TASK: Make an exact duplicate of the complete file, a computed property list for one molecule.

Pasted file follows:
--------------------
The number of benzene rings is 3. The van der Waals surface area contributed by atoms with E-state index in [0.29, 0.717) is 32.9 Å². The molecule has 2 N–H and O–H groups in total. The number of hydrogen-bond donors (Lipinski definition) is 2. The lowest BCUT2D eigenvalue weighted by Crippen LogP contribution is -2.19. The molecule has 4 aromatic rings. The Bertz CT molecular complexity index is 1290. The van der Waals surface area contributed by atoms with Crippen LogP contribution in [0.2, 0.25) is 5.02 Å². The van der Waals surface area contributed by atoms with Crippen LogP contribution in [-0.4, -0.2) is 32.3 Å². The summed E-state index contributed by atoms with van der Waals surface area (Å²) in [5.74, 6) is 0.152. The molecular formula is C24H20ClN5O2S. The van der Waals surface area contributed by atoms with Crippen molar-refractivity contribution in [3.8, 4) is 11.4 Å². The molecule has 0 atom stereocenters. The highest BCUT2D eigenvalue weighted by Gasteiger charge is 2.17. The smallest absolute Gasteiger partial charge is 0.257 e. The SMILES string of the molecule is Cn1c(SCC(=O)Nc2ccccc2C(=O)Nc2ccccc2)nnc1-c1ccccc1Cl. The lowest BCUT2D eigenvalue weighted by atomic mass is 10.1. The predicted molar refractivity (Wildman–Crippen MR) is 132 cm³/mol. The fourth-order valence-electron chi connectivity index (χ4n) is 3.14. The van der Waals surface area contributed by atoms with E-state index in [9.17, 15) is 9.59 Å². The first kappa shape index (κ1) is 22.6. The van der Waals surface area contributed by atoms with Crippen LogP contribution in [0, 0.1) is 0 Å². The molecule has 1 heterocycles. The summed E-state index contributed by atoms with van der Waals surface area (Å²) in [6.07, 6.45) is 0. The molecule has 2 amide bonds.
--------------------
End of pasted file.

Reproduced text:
The number of benzene rings is 3. The van der Waals surface area contributed by atoms with E-state index in [0.29, 0.717) is 32.9 Å². The molecule has 2 N–H and O–H groups in total. The number of hydrogen-bond donors (Lipinski definition) is 2. The lowest BCUT2D eigenvalue weighted by Crippen LogP contribution is -2.19. The molecule has 4 aromatic rings. The Bertz CT molecular complexity index is 1290. The van der Waals surface area contributed by atoms with Crippen LogP contribution in [0.2, 0.25) is 5.02 Å². The van der Waals surface area contributed by atoms with Crippen LogP contribution in [-0.4, -0.2) is 32.3 Å². The summed E-state index contributed by atoms with van der Waals surface area (Å²) in [5.74, 6) is 0.152. The molecular formula is C24H20ClN5O2S. The van der Waals surface area contributed by atoms with Crippen molar-refractivity contribution in [3.8, 4) is 11.4 Å². The molecule has 0 atom stereocenters. The highest BCUT2D eigenvalue weighted by Gasteiger charge is 2.17. The smallest absolute Gasteiger partial charge is 0.257 e. The SMILES string of the molecule is Cn1c(SCC(=O)Nc2ccccc2C(=O)Nc2ccccc2)nnc1-c1ccccc1Cl. The lowest BCUT2D eigenvalue weighted by atomic mass is 10.1. The predicted molar refractivity (Wildman–Crippen MR) is 132 cm³/mol. The fourth-order valence-electron chi connectivity index (χ4n) is 3.14. The van der Waals surface area contributed by atoms with E-state index in [9.17, 15) is 9.59 Å². The first kappa shape index (κ1) is 22.6. The van der Waals surface area contributed by atoms with Crippen LogP contribution in [0, 0.1) is 0 Å². The molecule has 1 heterocycles. The summed E-state index contributed by atoms with van der Waals surface area (Å²) in [6.07, 6.45) is 0. The molecule has 2 amide bonds.